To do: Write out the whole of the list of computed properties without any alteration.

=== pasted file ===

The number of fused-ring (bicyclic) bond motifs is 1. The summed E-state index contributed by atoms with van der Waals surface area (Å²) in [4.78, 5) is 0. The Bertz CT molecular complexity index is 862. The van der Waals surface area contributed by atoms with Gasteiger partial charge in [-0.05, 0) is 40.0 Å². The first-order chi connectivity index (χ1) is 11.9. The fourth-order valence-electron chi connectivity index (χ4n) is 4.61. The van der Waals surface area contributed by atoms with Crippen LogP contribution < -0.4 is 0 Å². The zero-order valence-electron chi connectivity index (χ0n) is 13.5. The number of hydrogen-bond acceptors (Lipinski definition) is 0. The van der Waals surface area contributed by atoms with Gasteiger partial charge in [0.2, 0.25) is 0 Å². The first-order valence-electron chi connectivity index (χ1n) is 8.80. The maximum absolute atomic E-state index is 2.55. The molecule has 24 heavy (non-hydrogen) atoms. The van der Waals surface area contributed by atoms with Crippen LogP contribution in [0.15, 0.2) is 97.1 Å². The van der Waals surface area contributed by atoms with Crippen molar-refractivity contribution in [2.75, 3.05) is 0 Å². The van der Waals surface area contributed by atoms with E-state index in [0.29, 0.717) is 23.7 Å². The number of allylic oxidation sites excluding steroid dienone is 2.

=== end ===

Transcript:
The number of fused-ring (bicyclic) bond motifs is 1. The summed E-state index contributed by atoms with van der Waals surface area (Å²) in [4.78, 5) is 0. The Bertz CT molecular complexity index is 862. The van der Waals surface area contributed by atoms with Gasteiger partial charge in [-0.05, 0) is 40.0 Å². The first-order chi connectivity index (χ1) is 11.9. The fourth-order valence-electron chi connectivity index (χ4n) is 4.61. The van der Waals surface area contributed by atoms with Crippen LogP contribution < -0.4 is 0 Å². The zero-order valence-electron chi connectivity index (χ0n) is 13.5. The number of hydrogen-bond acceptors (Lipinski definition) is 0. The van der Waals surface area contributed by atoms with Gasteiger partial charge in [0.2, 0.25) is 0 Å². The first-order valence-electron chi connectivity index (χ1n) is 8.80. The maximum absolute atomic E-state index is 2.55. The molecule has 24 heavy (non-hydrogen) atoms. The van der Waals surface area contributed by atoms with Crippen LogP contribution in [0.15, 0.2) is 97.1 Å². The van der Waals surface area contributed by atoms with Crippen molar-refractivity contribution in [2.75, 3.05) is 0 Å². The van der Waals surface area contributed by atoms with E-state index in [0.29, 0.717) is 23.7 Å². The number of allylic oxidation sites excluding steroid dienone is 2.